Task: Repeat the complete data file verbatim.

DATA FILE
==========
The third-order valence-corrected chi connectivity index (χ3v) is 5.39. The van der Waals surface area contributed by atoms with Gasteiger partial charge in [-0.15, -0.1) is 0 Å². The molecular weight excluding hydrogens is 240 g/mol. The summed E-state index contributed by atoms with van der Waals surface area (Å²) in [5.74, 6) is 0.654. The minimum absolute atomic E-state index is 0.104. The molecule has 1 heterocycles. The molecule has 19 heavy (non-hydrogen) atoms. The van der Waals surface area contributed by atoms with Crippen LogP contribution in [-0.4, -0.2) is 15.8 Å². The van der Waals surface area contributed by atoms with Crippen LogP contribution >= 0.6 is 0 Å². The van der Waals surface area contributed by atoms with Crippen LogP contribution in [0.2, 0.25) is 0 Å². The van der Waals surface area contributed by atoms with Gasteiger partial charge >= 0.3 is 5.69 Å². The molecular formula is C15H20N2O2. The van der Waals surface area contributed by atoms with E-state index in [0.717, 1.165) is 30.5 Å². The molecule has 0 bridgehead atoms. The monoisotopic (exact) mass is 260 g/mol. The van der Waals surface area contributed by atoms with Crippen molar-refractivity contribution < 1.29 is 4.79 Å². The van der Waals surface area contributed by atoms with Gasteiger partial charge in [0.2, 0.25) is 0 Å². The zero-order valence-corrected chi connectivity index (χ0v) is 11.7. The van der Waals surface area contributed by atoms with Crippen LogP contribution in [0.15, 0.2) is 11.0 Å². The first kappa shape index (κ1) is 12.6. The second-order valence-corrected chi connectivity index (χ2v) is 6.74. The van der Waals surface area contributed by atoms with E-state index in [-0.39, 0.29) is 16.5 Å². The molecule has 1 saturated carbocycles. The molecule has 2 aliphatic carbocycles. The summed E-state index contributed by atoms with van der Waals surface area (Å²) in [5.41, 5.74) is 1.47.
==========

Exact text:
The third-order valence-corrected chi connectivity index (χ3v) is 5.39. The van der Waals surface area contributed by atoms with Gasteiger partial charge in [-0.15, -0.1) is 0 Å². The molecular weight excluding hydrogens is 240 g/mol. The summed E-state index contributed by atoms with van der Waals surface area (Å²) in [5.74, 6) is 0.654. The minimum absolute atomic E-state index is 0.104. The molecule has 1 heterocycles. The molecule has 19 heavy (non-hydrogen) atoms. The van der Waals surface area contributed by atoms with Crippen LogP contribution in [-0.4, -0.2) is 15.8 Å². The van der Waals surface area contributed by atoms with Crippen LogP contribution >= 0.6 is 0 Å². The van der Waals surface area contributed by atoms with Crippen LogP contribution in [0.2, 0.25) is 0 Å². The van der Waals surface area contributed by atoms with Gasteiger partial charge >= 0.3 is 5.69 Å². The molecular formula is C15H20N2O2. The van der Waals surface area contributed by atoms with E-state index in [0.717, 1.165) is 30.5 Å². The molecule has 0 bridgehead atoms. The monoisotopic (exact) mass is 260 g/mol. The van der Waals surface area contributed by atoms with Crippen molar-refractivity contribution < 1.29 is 4.79 Å². The van der Waals surface area contributed by atoms with Gasteiger partial charge in [0.2, 0.25) is 0 Å². The zero-order valence-corrected chi connectivity index (χ0v) is 11.7. The van der Waals surface area contributed by atoms with Crippen LogP contribution in [0.15, 0.2) is 11.0 Å². The first kappa shape index (κ1) is 12.6. The second-order valence-corrected chi connectivity index (χ2v) is 6.74. The van der Waals surface area contributed by atoms with E-state index in [-0.39, 0.29) is 16.5 Å². The molecule has 1 saturated carbocycles. The molecule has 2 aliphatic carbocycles. The summed E-state index contributed by atoms with van der Waals surface area (Å²) in [5.41, 5.74) is 1.47.